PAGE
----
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hi guys, i am having two small issues with a function i have made. sorry if it is a mess, i am still learning bash. the first is calling the ...
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  1. #1
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    [SOLVED] else & return values.


    hi guys,

    i am having two small issues with a function i have made.

    sorry if it is a mess, i am still learning bash.



    the first is calling the nonpersistssh function (second line) and assigning the return value to nonpersistdiag. the function returns 1, but nonpersistdiag seems to only contain 0. i am unsure on how to proceed.

    the second problem is the nested else clause on line 10. it is a syntactical error. how would i declare it correctly?

    Code:
    function endsession(){
    	nonpersistdiag=$[nonpersistssh]	# a function that returns an exit code
    	sudo /etc/init.d/ssh stop; sshdiag=$?
    	sudo ufw deny $port; ufwdiag=$?
    	if [ $nonpersistdiag -gt 0 ] || [ $sshdiag -gt 0 ] || [ $ufwdiag -gt 0 ]; then
    		if [ $nonpersistdiag -gt 0 ]; then zenity --info --text="there was a problem with ensuring a non-persistent ssh environment"; fi
    		if [ $sshdiag -gt 0 ]; then zenity --info --text="there was a problem stopping sshd"; fi
    		if [ $ufwdiag -gt 0 ]; then zenity --info --text="there was a problem removing firewall rule"; fi
    		else zenity --info --text="There was an unknown problem.\n your computer may be insecure. restarting should fix it."
    	else
    		zenity --info --text="session closed, your computer is safe"
    	fi
    
    }
    thank you.

  2. #2
    Linux Guru Cabhan's Avatar
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    Your syntax for the first one is incorrect. The $[...] syntax allows you to do math in Bash. You want $(...) syntax, which executes the given command and stores the output.

    For your second, your syntax is a bit off. You get to have a single "if", any number of "elif"s, a single "else", and ending with a "fi". I don't know exactly what you want your logic to look like, but I am guessing that you want:

    Code:
    if [ $nonpersistdiag -gt 0 ] || [ $sshdiag -gt 0 ] || [ $ufwdiag -gt 0 ]; then
        if [ $nonpersistdiag -gt 0 ]; then zenity --info --text="there was a problem with ensuring a non-persistent ssh environment"
        elif [ $sshdiag -gt 0 ]; then zenity --info --text="there was a problem stopping sshd"
        elif [ $ufwdiag -gt 0 ]; then zenity --info --text="there was a problem removing firewall rule"
        else zenity --info --text="There was an unknown problem.\n your computer may be insecure. restarting should fix it."; fi
    else
        zenity --info --text="session closed, your computer is safe"
    fi

  3. #3
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    Thanks, what i was trying to achieve was a number of clauses that could be executed rather than just one.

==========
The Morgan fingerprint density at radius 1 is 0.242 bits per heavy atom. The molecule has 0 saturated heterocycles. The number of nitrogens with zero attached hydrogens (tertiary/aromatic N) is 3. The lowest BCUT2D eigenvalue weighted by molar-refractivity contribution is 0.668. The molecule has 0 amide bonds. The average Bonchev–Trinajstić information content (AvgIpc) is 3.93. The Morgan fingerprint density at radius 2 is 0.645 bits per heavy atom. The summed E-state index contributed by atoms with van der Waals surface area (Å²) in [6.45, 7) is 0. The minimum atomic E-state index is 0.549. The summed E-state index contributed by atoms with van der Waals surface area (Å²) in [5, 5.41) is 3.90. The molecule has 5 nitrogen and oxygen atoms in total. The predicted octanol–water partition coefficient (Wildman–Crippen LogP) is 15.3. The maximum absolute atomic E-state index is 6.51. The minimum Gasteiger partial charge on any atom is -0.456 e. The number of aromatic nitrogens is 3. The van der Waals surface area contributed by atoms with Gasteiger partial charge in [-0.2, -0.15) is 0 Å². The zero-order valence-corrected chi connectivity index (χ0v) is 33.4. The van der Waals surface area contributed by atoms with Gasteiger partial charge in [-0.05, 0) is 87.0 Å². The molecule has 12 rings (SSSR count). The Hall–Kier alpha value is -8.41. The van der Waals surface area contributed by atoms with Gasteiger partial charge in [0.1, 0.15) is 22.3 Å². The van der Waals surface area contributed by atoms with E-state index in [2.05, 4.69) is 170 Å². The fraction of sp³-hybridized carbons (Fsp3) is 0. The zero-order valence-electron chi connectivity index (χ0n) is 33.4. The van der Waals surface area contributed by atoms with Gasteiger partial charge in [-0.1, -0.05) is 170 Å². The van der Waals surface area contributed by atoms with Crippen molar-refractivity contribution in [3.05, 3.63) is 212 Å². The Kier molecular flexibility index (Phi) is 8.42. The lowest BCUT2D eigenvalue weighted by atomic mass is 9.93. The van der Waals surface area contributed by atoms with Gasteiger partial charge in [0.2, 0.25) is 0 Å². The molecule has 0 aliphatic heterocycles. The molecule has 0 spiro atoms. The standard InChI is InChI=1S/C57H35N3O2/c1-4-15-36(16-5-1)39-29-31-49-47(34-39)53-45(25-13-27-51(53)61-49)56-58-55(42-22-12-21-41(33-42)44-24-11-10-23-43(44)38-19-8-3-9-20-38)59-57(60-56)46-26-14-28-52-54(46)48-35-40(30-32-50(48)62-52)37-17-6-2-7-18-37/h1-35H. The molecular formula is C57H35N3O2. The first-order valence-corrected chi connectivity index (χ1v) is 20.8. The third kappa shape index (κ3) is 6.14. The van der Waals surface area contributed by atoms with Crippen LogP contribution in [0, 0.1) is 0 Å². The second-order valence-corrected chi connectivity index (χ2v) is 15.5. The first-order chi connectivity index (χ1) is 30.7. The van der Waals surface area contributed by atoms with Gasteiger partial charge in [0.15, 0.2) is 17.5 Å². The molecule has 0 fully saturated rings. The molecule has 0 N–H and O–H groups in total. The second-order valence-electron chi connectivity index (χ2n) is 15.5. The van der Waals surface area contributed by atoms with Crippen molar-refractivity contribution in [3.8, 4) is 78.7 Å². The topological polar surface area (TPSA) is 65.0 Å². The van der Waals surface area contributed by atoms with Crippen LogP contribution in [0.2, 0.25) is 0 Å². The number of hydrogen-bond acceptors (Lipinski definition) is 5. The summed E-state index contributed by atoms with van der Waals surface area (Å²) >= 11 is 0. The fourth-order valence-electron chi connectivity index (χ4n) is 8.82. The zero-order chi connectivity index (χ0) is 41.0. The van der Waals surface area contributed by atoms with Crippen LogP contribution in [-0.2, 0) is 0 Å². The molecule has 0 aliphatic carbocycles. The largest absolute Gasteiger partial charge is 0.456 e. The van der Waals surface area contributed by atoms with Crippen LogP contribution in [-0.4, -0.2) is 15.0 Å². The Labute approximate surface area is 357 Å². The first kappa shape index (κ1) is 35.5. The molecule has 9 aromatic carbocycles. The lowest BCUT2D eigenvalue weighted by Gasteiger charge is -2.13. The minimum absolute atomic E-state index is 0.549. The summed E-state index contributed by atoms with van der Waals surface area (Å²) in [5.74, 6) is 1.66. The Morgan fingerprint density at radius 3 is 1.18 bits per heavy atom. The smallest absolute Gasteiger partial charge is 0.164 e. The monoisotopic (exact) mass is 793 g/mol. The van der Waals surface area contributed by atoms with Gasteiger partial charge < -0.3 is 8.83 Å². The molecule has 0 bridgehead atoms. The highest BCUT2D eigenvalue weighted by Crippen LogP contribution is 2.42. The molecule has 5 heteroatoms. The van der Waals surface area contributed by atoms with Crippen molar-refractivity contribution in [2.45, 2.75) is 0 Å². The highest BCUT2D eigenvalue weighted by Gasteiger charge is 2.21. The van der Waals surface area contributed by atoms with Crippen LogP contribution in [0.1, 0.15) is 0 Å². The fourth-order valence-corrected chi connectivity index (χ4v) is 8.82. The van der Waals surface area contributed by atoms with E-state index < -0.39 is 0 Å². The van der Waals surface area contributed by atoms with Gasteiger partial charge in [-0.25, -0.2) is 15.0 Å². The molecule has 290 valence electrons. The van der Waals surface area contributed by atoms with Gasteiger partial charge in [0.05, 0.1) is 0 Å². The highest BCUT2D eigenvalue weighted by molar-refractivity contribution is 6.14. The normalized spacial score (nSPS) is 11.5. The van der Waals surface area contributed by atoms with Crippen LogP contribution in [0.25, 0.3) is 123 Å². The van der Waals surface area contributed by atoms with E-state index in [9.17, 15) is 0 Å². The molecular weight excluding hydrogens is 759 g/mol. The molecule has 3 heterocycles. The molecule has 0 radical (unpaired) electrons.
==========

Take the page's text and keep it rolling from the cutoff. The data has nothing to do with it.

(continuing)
for example, if two of the conditions were met, then i was hoping that two if statements would be executed. afaik elifs only execute if the first if condition is false.

    i guess i will have to rewrite that function to

    Code:
    if[condition]
    code
    fi
    if[condition]
    code
    fi

    thanks.

  4. #4
    Linux Guru Cabhan's Avatar
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    Correct. You can either have a single tree of statements, only one of which will be executed, or multiple separate statements.

    In the example you gave, the inner else clause will never be executed (to enter the if, one of three conditions must hold, and you check all three explicitly), so it should be simple to just make separate if statements with no else.

  5. #5
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    ty, yes i rewrote the function, but i am still having issues assigning a return value from a function to a variable.


    Code:
    function nonpersistssh() {
    .....
    
    return 1;
    }
    
    nonpersistdiag=$(nonpersistssh)
    
    echo $nonpersistdiag
    $nonpersistdiag gives a null value.


    thanks.

  6. #6
    Linux Guru Cabhan's Avatar
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    So in Bash, functions don't really have a concept of a "return value".

    The $(...) syntax means "run this command and return its output". So in your case, nonpersistdiag would only have a value if the nonpersistssh function actually wrote any output, which it probably doesn't.

    For return values, they are basically treated like exit values. So this would work:
    Code:
    function foo {
        return 1;
    }
    
    foo
    value=$?
    echo $value # prints 1

  7. #7
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    Code:
    For return values, they are basically treated like exit values.
    aha, ty mate, it works perfectly now!

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